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Eva Marie Saint,
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Penelope Ann Miller,
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Black Sunday is the powerful story of a Black September terrorist group attempting to blow up a Goodyear blimp hovering over the Super Bowl stadium with 80,000 people and the president of the United States in attendance.
Crime boss Uncle Frank (Edmond O'Brien) and rival crime boss Big Eddie (Bradford Dillman) decide the city is too small or not big enough for two crime bosses, so one of them must go. It's a fight to the death with gang members winding up at the bottom of the river encased in cermet foot-ware, chewed up by the garbage detail, bombed out or machine gunned down. They import help. Uncle Frank hires profession killer Harry Crown (Richard Harris) and pays him 100 G's to rub out Big Eddie, and the latter sends for Marvin "Claw" Zuckerman (Chuck Connors), a sadistic and demented killer, who is one hand short of having two hands. And Marvin hates Harry because it was Harry who cut off his hand when Marvin savagely mistreated a girl. In between all the blood and bullets, there is time for romance. Harry resumes an affair with Buffy (Ann Turkel), a third-grade schoolteacher (school-class status and not a rating), and Tony (David Hall), a hotshot young gangster assigned by Uncle Frank to assist ...Written by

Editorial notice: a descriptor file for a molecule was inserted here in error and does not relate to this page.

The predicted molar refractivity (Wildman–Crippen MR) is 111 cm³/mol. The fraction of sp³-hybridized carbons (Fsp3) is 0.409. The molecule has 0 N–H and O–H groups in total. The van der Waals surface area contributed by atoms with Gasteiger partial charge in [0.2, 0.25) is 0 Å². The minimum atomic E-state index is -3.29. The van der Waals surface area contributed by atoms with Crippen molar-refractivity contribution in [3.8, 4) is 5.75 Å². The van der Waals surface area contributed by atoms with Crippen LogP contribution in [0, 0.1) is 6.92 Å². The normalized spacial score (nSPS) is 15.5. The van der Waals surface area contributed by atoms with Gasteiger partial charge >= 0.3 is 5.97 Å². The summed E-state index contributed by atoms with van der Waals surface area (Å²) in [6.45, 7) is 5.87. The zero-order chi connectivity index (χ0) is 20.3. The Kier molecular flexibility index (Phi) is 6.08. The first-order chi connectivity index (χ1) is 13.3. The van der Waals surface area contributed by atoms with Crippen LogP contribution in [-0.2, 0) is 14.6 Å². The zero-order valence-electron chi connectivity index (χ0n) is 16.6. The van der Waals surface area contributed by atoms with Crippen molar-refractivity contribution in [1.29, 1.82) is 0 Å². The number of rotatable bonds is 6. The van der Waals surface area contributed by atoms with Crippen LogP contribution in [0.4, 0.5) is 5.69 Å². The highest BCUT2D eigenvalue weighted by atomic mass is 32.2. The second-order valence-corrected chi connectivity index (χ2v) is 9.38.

Les Adams <email@example.com>
It's certainly different, but it's not very good. Richard Harris plays a hit-man hired by a mob boss to knock off a rival. Director John Frankenheimer starts things off with a bang with Roy Lichtenstein inspired titles and a pretty fun shoot out/car chase. The film itself is so slow that quirky touches like a giant balloon sculpture, a lesson on cement shoes and an incorporated brothel offer a lot of relief. Harris looks otherwise engaged and Ann Turkel, though gorgeous, isn't much of an actress...and she's certainly too classy to be convincing as a school teacher/dancer named Buffy! A very old and tired looking Edmond O'Brien plays "Uncle" Frankie, the mob boss --- he looks like a puffy Humphrey Bogart and sounds like a near dead Jason Robards. Connors " plays "Claw" and clearly has a lot of fun with his prosthetic. Bradford Dillman is awful as O'Brien's rival...he affects some sort of Brooklyn accent even though no one else does AND the film is set in L.A. Henry Mancini's jazzy score is great, but becomes increasingly intrusive as the film progresses.
Flaws aside, the film is surely a high-water mark in the spotty career of Richard Harris...he went on to star in ORCA, THE CASSANDRA CROSSING, etc.
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